intendo 64 Controllers
While I was in Pittsburgh for an extended period of time for work, I got an urge to interface an N64 controller to one of my projects. Don't ask why, I get these weird urges sometimes. heh.
Before we get too far into this -- I am only interested in the hardware level control of the controller and devices attached to the controller. I'm not interested in emulation of the N64 or c0py1nG y3r 31337 r0m 1m4G35, so DON'T ASK. The following links are to places with similar technical or emulation interests. I doubt they are interested in swapping ROMs, either.
Anyway, upon further inspection, the N64 <--> Controller protocol is relatively simple to imitate. This page is dedicated to furthering the understanding of all aspects of the controller. Right now I can get it to return the button status, and with time I'll figure out how the RumblePak and MemPaks are talked to.
The electrical specification chosen by Nintendo seems very close to Apple's DeskTop Bus protocol, where all data transfer takes place on a single wire, and the duty cycle of the signal determining the data. Since I'm not familiar with the ADB protocol any more than that, I can't comment further.
However, it is important that anyone who is interested in talking to this thing on a hardware level knows that there is a particular way in which you must interface -- DO NOT ever drive the line high! -- The N64 or the controller may bring the line low at any time and if you're trying to drive it high you may damage either the controller, the console, or whatever you're using to talk to it! The controller has a built-in pullup resistor -- either make damn sure that whatever you're using to play with it doesn't drive the line high or is incapable of driving it high. Open-collector outputs are handy for this kind of thing.
Here's the first step: understanding the encoding of bits on the 1-wire
interface. It appears that all bits are 4us wide, and it's the amount of low
time that determines the bit's value. Please note that the assignment of '1'
and '0' has been done my myself; I could have them ass-backwards, but they
seem to make sense to me. :-)
Also, the communications format includes a stop bit at the end of everything. All this involves is letting go of the line and waiting 4us before doing anything else.
This is sent out to the controller upon powerup, and some games (StarFox64 does this) send this every time they want to read button status as well. Why, I don't know. I don't have all the bits figured out yet, but I have 3 scope traces that give some insight... A controller with a MemoryPak gives a different response from one with a RumblePak and they both give different responses than one without any kind of cartridge plugged in. (I'll put this up as soon as I get the scope software reinstalled.)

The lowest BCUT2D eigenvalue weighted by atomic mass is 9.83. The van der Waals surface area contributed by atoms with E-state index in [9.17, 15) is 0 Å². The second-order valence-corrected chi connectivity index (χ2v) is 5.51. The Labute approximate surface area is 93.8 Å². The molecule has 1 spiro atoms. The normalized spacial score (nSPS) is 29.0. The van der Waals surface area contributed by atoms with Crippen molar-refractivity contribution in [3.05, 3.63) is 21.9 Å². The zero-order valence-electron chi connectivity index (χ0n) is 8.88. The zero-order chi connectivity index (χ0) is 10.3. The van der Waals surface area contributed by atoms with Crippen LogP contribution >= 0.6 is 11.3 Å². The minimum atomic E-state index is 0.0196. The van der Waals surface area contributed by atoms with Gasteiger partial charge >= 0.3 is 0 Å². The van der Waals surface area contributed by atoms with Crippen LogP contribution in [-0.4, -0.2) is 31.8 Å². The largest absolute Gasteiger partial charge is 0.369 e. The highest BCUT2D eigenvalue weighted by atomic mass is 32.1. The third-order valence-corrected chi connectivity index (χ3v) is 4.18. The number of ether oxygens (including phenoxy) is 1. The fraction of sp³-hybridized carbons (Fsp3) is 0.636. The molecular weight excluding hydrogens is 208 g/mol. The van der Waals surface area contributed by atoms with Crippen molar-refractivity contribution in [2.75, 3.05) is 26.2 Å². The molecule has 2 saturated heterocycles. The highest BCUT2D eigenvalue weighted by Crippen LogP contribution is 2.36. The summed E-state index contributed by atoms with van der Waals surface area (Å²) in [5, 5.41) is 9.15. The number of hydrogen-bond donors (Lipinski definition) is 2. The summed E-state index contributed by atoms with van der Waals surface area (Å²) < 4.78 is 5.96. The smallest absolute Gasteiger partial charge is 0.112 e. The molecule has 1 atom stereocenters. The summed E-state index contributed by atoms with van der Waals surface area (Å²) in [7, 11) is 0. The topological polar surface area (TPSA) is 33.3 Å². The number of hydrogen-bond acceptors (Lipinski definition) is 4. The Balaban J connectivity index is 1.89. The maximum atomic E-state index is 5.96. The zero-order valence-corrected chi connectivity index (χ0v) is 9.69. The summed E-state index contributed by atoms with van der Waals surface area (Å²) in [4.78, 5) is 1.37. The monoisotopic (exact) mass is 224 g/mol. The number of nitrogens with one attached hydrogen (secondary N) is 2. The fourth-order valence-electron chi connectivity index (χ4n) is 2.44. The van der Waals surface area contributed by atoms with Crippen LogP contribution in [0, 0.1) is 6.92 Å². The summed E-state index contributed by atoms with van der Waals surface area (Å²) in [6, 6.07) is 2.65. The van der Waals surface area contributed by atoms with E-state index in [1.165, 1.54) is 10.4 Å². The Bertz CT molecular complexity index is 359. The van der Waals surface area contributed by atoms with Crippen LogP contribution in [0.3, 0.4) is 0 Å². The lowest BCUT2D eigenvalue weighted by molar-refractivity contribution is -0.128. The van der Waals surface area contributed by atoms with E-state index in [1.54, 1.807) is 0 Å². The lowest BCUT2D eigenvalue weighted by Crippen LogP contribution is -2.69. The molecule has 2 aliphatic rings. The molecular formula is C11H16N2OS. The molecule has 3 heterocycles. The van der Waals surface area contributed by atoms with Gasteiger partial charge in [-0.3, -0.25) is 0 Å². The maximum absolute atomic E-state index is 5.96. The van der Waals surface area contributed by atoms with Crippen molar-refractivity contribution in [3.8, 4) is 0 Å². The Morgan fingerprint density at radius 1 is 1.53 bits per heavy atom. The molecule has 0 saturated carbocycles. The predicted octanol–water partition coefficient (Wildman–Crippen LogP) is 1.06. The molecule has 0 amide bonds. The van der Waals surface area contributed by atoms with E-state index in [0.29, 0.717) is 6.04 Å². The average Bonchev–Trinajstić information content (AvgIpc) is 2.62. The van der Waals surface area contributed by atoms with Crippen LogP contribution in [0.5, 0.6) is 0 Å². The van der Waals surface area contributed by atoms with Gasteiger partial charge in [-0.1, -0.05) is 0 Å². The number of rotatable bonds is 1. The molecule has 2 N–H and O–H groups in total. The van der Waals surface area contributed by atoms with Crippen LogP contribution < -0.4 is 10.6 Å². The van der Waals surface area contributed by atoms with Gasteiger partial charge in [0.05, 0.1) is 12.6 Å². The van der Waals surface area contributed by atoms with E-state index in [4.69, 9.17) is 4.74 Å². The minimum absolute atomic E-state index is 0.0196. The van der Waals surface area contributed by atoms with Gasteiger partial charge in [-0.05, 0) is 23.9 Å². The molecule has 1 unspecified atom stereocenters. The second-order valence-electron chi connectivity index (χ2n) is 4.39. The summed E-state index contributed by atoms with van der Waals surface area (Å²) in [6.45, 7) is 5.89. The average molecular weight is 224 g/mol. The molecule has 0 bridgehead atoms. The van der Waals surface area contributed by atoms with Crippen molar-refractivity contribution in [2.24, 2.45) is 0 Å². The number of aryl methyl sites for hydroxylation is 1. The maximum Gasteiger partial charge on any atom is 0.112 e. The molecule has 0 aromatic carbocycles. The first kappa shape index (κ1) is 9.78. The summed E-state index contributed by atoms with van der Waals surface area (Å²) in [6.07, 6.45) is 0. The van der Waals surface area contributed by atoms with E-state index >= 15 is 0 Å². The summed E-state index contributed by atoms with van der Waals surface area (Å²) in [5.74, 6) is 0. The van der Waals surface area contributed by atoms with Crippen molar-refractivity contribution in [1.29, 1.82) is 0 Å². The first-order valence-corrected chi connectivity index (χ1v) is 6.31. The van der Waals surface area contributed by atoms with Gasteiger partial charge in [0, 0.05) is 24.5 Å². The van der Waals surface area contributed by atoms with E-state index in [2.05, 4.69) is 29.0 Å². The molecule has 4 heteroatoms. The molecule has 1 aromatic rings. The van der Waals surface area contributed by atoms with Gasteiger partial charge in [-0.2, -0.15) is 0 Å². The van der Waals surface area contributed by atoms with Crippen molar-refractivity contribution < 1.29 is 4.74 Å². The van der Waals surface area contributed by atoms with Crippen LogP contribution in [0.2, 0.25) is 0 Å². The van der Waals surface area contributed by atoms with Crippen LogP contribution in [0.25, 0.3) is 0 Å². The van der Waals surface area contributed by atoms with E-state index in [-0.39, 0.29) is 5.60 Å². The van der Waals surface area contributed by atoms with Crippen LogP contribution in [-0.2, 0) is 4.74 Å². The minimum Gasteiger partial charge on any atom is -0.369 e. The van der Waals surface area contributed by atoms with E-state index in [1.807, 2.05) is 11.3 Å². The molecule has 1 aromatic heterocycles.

Sending 0x01 to the controller makes it respond with 32 bits of button information. Please note that the controller responds VERY QUICKLY -- within 2 to 3us on my particular unit. Whatever you're using to talk to this thing has to be very quick. An 8MHz PIC would have a difficult time doing this. Better to use a 10-20MHz one and bit-bang it.The information is in the following format:
|8||unknown (always 0)|
|9||unknown (always 0)|
The next 16 bits are for the analog joystick.
The analog joystick is an optical module and operates very much the same as most mice. If I recall correctly, it has 24 'positions' in each direction from center, with center returning 0. If you're not interested in using the whole controller, this joystick is a seperate module and can be removed from the controller. It's easy to use... 6 pin interface, 2 for power, then the remaining 4 are for the X and Y I/Q signals. Very nice. Not too bad in price, either.
The information returned in the last 16 bits from the controller is for the signed X and Y information, respectively. i.e. the first 8 bits are the signed X position, and the last 8 are for the signed Y position. From center: up and right is positive, down and left is negative.
28 July 1999 - I finally got around to updating this page. I had made a mistake in the first edition of this information -- The controller sends a stop bit which I was mistakenly including as data. The data above is now corrected. Thanks to those of you who emailled me with that correction.
The folks at the N64 Controller Interface link above have discovered how to make the rumble pak function. That information is coming here shortly for inclusion. I am also close to having my N64 controller reconnaissance unit working, so getting full info on the rumble and mempaks should be coming soon. :-)
Right now, here is the base info on how to do it:
To Init: send 03 80 01 followed by 34(!) 80's
To Start Rumble: 03 c0 1b followed by 32 01's
To Stop Rumble: 03 c0 1b followed by 32 00's
After starting or stopping a rumble, the controller returns with 3 bytes. I have not personally done this before, so I don't know what those three bytes are (yet). Thanks go to Ken Kaarvic for posting this info to the Gameboy development list, and further thanks go to Stephen Hans for providing Ken with the original information.
Ken Kaarvic has used this information here to successfully connect an N64
controller to a Gameboy through the link port. Head over to his page for more
information on that.
When I get some time I want to get a little PIC connected up inbetween the controller and the console and start having it do reconnaissance so I can get more information regarding RumblePaks and MemPaks. After that I'd like to get the services of a skilled Windows 95 VXD writer to create a nice VXD so I can use the N64 as a gaming device, complete with functionality for RumblePaks and MemPaks. Who knows, this could be marketable. I know there are some out there now that have adapters but AFAIK nobody can talk to RumblePaks and MemPaks.
Ideas for N64 data:
Ideas I'm using this information for:
Email me if you're interested.
Last updated: 28 July 1999